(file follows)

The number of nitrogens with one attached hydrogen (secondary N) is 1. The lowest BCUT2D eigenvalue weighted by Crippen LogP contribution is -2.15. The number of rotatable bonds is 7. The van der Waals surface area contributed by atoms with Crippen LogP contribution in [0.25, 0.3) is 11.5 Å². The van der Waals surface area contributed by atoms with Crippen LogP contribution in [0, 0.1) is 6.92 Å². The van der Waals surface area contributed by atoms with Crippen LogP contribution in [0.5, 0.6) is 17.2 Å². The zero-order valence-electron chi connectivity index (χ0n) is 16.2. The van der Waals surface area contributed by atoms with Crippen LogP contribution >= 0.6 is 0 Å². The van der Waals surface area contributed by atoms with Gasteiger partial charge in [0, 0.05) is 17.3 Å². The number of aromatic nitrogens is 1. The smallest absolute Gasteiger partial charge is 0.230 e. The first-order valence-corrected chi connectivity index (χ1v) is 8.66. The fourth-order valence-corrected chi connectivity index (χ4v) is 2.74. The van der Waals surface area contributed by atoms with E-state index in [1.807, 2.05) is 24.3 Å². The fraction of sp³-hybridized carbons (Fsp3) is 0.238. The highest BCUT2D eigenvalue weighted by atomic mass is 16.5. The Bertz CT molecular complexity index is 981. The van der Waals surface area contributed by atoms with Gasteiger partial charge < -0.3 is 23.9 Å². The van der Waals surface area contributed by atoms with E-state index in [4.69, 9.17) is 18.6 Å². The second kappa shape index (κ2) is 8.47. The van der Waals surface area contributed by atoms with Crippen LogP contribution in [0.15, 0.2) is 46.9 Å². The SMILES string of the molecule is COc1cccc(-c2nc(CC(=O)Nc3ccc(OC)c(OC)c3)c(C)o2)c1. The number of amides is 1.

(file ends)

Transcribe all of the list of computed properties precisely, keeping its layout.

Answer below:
The number of nitrogens with one attached hydrogen (secondary N) is 1. The lowest BCUT2D eigenvalue weighted by Crippen LogP contribution is -2.15. The number of rotatable bonds is 7. The van der Waals surface area contributed by atoms with Crippen LogP contribution in [0.25, 0.3) is 11.5 Å². The van der Waals surface area contributed by atoms with Crippen LogP contribution in [0, 0.1) is 6.92 Å². The van der Waals surface area contributed by atoms with Crippen LogP contribution in [0.5, 0.6) is 17.2 Å². The zero-order valence-electron chi connectivity index (χ0n) is 16.2. The van der Waals surface area contributed by atoms with Crippen LogP contribution >= 0.6 is 0 Å². The van der Waals surface area contributed by atoms with Gasteiger partial charge in [0, 0.05) is 17.3 Å². The number of aromatic nitrogens is 1. The smallest absolute Gasteiger partial charge is 0.230 e. The first-order valence-corrected chi connectivity index (χ1v) is 8.66. The fourth-order valence-corrected chi connectivity index (χ4v) is 2.74. The van der Waals surface area contributed by atoms with E-state index in [1.807, 2.05) is 24.3 Å². The fraction of sp³-hybridized carbons (Fsp3) is 0.238. The highest BCUT2D eigenvalue weighted by atomic mass is 16.5. The Bertz CT molecular complexity index is 981. The van der Waals surface area contributed by atoms with Gasteiger partial charge < -0.3 is 23.9 Å². The van der Waals surface area contributed by atoms with E-state index in [4.69, 9.17) is 18.6 Å². The second kappa shape index (κ2) is 8.47. The van der Waals surface area contributed by atoms with Crippen LogP contribution in [0.15, 0.2) is 46.9 Å². The SMILES string of the molecule is COc1cccc(-c2nc(CC(=O)Nc3ccc(OC)c(OC)c3)c(C)o2)c1. The number of amides is 1.